I once read the true story of a hard-working man who could never ask for a pay rise from his boss, despite an excellent appraisal from his superiors. Every time he walked towards his boss’ office to discuss the matter, his legs would go jelly, he would feel butterflies in his stomach and anxiety would take his breath away. He would then turn back into his office and resign to remain a low-paid worker while everyone else seemed to advance regularly.
Eventually, this good man went to see a therapist and during his session, it emerged that as a child, he had acquired a habit. Whenever his violent, angry father would return home, this little boy had learned that if he just stayed quietly in the corner, without being heard or seen, perhaps his dad would not beat him.
Of course, this behaviour had brought great success and protection from pain to the young boy when he lived with his dad, but now this belief of ‘staying low’ was so deeply ingrained in his subconscious mind that it paralysed him. So he would self sabotage his own success. He would work very hard, but he would not ask for recognition of his work because this could bring pain.
In this man’s mind, speaking up was painful. With appropriate therapy, he learned to dissociate with his previous beliefs and reportedly acquired a promotion and a pay rise.
Perhaps when you read his story you thought, ‘That’s me. I can never ask to be paid for my work. I have to please others. That’s my life.’
Or perhaps you are just all too familiar with self-sabotage, and just haven’t put a label on it.
What is self-sabotage?
Self-sabotage happens when you are hindering your own growth and success, even if you aren’t completely aware of it. You become your ownworst enemy. You have stopped doing that one thing that makes you feel great, and you fear taking the next step to success, in case you fail and experience pain.
Therefore, self-sabotage is really pain avoidance at its finest.
Where does self-sabotage come from?
Self-sabotaging thoughts and behaviours are perpetuated by a critical inner voice that says negative things about our character and possibilities. Our critical inner voice is formed from our early life experiences, as in the boy who feared his dad. We make ours the attitudes and words that our parents and caregiver had about us. “You are lazy! You will never get anywhere!” Or maybe we mirror a parent who hates himself and is self-critical or submissive.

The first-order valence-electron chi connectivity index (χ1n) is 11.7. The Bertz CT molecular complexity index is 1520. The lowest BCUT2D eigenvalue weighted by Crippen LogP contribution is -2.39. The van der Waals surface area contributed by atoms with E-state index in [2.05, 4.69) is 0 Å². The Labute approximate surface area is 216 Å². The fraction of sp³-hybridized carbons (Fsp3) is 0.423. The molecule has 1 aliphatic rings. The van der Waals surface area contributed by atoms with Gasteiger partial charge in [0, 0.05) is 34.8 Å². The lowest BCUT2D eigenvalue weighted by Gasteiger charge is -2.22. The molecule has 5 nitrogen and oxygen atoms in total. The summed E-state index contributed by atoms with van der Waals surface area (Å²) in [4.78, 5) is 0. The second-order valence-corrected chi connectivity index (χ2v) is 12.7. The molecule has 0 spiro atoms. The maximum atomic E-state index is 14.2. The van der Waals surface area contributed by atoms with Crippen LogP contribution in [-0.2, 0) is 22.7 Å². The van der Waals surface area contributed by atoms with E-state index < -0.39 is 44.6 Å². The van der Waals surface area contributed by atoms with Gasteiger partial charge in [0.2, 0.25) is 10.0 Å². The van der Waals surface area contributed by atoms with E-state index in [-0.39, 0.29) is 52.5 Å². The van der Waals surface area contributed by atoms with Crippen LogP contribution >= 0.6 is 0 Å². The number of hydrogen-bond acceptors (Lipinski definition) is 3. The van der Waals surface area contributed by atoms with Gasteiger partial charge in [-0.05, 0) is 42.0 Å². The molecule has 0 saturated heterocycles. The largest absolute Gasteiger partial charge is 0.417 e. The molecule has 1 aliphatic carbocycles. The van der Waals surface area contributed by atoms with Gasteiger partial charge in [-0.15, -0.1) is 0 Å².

The subconscious mind records everything you have done or experienced and plays it back to you, by using the information you have entered and forming beliefs. All our actions are based on our beliefs because the human mind cannot go against those beliefs without feeling extremely stressed and uncomfortable. So when you feel uncomfortable about doing something, it’s usually because it does not align with your own beliefs.
It’s important to note that those important memories hold the strongest meaning if the event has happened before the age of six.
Until this age, a child is programmed to believe that everything the parent says is true and it is also his own belief. Unless the child (as he grows up) challenges those beliefs he will keep them forever as the basis for his actions. You will notice, for example, that cultural beliefs in different ethnic groups and nations are retained across generations if taught to young children.
So if you felt empowered by the beliefs of your parents you are more likely to grow up as a happy, successful and confident person. This is more difficult if your parents displayed destructive behaviours. Therefore the more positive experiences you have, (especially as a young person) the more beneficial beliefs you will have as a basis for your actions.
As we become adults we tend to accept all the information that agrees with our core beliefs and reject what goes against what we think is true. Sometimes this can cause self-sabotage.
When we subconsciously foresee that the success or happiness we could reach is above the level that we believe we are worthy of, we start self-sabotaging.
This can be often seen in two phases of our life:
- When we have reached a plateau and we seem to be unable to get any further even if we are working hard.